Is my meter faulty?

View Tag Cloud
  • PeterT_EONNext's Avatar
    Community Team

    What is considered a faulty meter?

    We've seen an increase in contact over believing that the meter is clocking up too much energy vs what is actually being used in the property. Whilst this can sometimes be the case, it is very rare and only generally occurs in an electricity meter in every 1 in 200,000! (for E.ON Next, that would equate to around 42 meters across all meter supply points that we supply)

    The most common meter faults are:

    - Stopped meter (both gas and electricity): The meter has stopped recording energy, and the reading no longer changes.

    - Blank meter (both gas and electricity) : The meter screen is completely blank and unresponsive when any buttons are pressed.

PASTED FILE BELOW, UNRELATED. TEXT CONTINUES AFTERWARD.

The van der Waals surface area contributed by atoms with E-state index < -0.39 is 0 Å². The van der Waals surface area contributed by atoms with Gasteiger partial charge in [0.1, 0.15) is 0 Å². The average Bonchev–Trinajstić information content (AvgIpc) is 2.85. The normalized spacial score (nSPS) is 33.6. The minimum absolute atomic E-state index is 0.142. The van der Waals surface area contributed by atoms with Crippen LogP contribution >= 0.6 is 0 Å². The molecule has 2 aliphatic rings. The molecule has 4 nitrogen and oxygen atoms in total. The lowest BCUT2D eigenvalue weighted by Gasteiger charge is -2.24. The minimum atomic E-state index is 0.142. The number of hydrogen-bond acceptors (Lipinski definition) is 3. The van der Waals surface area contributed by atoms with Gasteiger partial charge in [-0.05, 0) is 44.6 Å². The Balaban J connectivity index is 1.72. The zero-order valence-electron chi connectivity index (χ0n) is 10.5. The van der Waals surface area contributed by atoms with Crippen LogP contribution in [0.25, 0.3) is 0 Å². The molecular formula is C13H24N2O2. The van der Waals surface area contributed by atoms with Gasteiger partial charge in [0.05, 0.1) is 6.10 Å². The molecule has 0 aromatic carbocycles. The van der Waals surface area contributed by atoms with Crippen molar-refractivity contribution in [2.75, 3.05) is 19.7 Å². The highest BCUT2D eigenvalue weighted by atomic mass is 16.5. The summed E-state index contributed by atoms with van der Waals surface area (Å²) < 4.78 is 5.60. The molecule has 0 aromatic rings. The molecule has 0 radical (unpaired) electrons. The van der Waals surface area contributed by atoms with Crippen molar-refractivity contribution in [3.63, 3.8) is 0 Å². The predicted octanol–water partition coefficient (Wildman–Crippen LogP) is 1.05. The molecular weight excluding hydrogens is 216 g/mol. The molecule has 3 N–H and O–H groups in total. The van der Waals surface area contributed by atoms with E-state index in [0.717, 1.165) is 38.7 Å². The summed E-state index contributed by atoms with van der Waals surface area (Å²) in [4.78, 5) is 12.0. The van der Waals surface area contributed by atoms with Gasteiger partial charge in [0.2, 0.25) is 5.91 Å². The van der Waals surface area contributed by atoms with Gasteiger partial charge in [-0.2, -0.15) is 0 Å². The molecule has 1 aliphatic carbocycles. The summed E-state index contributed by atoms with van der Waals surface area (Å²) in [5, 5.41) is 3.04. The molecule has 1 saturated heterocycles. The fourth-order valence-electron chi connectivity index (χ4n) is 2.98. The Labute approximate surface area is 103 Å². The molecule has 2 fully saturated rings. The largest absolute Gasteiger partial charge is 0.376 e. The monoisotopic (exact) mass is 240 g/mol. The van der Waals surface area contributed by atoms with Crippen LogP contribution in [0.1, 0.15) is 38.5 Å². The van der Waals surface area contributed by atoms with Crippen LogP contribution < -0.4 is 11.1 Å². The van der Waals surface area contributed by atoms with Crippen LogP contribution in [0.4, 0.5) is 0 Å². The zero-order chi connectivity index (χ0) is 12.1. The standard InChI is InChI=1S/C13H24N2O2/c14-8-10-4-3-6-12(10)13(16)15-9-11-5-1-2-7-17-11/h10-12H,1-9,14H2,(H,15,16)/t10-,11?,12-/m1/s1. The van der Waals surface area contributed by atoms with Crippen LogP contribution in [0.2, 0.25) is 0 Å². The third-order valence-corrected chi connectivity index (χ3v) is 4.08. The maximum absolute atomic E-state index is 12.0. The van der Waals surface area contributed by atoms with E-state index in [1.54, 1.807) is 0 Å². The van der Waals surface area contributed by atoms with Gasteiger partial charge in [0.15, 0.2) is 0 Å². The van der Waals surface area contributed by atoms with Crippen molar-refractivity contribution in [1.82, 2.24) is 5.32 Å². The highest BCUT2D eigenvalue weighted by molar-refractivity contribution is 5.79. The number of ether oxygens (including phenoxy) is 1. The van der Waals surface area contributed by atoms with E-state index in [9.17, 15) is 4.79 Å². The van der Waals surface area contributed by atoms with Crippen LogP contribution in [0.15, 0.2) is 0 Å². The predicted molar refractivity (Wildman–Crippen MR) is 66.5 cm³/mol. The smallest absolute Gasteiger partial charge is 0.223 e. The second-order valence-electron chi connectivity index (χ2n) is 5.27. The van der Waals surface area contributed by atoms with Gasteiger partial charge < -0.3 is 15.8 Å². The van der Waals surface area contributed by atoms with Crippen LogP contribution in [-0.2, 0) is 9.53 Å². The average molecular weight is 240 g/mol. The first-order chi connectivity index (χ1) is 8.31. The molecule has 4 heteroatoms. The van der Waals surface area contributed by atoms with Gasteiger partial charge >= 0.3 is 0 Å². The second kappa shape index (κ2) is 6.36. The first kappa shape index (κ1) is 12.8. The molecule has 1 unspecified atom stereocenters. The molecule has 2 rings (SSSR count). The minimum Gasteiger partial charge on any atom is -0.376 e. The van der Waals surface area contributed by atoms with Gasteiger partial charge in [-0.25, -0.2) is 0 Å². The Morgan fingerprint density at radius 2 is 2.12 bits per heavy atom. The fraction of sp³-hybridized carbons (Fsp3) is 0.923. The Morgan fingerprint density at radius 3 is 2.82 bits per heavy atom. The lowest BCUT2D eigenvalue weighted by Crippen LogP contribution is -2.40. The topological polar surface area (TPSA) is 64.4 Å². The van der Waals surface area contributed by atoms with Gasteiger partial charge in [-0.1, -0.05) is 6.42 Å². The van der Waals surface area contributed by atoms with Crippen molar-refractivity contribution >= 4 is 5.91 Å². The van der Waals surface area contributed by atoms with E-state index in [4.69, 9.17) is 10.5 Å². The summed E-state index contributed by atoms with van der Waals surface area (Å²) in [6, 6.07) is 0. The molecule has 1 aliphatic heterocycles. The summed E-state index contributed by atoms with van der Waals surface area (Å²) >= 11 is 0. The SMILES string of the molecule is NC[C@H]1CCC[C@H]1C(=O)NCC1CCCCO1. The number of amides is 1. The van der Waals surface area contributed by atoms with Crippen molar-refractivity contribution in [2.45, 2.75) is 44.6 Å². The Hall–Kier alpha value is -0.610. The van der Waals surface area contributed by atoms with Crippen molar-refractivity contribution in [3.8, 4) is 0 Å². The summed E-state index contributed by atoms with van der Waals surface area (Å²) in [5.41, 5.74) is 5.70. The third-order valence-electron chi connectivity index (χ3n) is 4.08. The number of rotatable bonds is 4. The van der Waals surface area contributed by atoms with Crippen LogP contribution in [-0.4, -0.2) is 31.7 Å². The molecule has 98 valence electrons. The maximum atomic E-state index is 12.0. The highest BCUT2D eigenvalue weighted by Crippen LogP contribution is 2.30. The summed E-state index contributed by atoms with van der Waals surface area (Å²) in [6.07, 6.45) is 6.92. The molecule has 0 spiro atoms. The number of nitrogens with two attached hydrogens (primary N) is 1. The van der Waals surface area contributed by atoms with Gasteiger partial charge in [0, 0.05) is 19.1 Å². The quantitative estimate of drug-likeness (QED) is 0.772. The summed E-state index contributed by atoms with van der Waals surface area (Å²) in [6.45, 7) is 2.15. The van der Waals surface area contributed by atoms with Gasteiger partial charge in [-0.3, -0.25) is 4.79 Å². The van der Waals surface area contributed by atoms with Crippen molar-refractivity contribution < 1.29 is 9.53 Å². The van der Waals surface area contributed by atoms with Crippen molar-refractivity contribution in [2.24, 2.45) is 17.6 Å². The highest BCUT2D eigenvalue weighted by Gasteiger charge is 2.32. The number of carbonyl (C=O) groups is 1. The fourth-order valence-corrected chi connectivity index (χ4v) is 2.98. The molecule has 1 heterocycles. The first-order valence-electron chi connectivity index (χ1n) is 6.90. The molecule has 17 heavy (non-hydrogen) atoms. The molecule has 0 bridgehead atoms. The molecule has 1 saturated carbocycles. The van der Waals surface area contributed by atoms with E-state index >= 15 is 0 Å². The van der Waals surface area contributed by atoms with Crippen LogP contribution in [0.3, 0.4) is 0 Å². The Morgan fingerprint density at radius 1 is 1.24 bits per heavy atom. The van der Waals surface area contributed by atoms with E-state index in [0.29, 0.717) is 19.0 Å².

Of course, the aforementioned issue can happen and is easily identified if it does, I'll be highlighting some different tests below on how to go about checking this before needing to get in to ouch with E.ON Next, or your supplier if your energy is supplied by someone else.

    So what do I do?

    Firstly, and an important one. If it's your gas meter check to see if you can smell gas near the meter! If the usage is clocking over quickly and you don't believe this to be down to general usage, it could be an emergency. If you believe you have a gas emergency, please call
    0800 111 999.

    Now, onto the electricity...

    "A meters one and only job is to record the energy being used within the property. That's it." ~ Pete, December 2022

    Name:  f5f2c8123245643.60eaa96badacb.gif
Views: 2201
Size:  544.3 KB

    The most common query is that the meter may be faulty due to a higher bill than expected.

    This isn't unusual, especially at the moment whilst prices of energy are much higher than they have been previously, and the time of year.

    An easy check you can do, is by taking a look at your usage for the same period the year prior.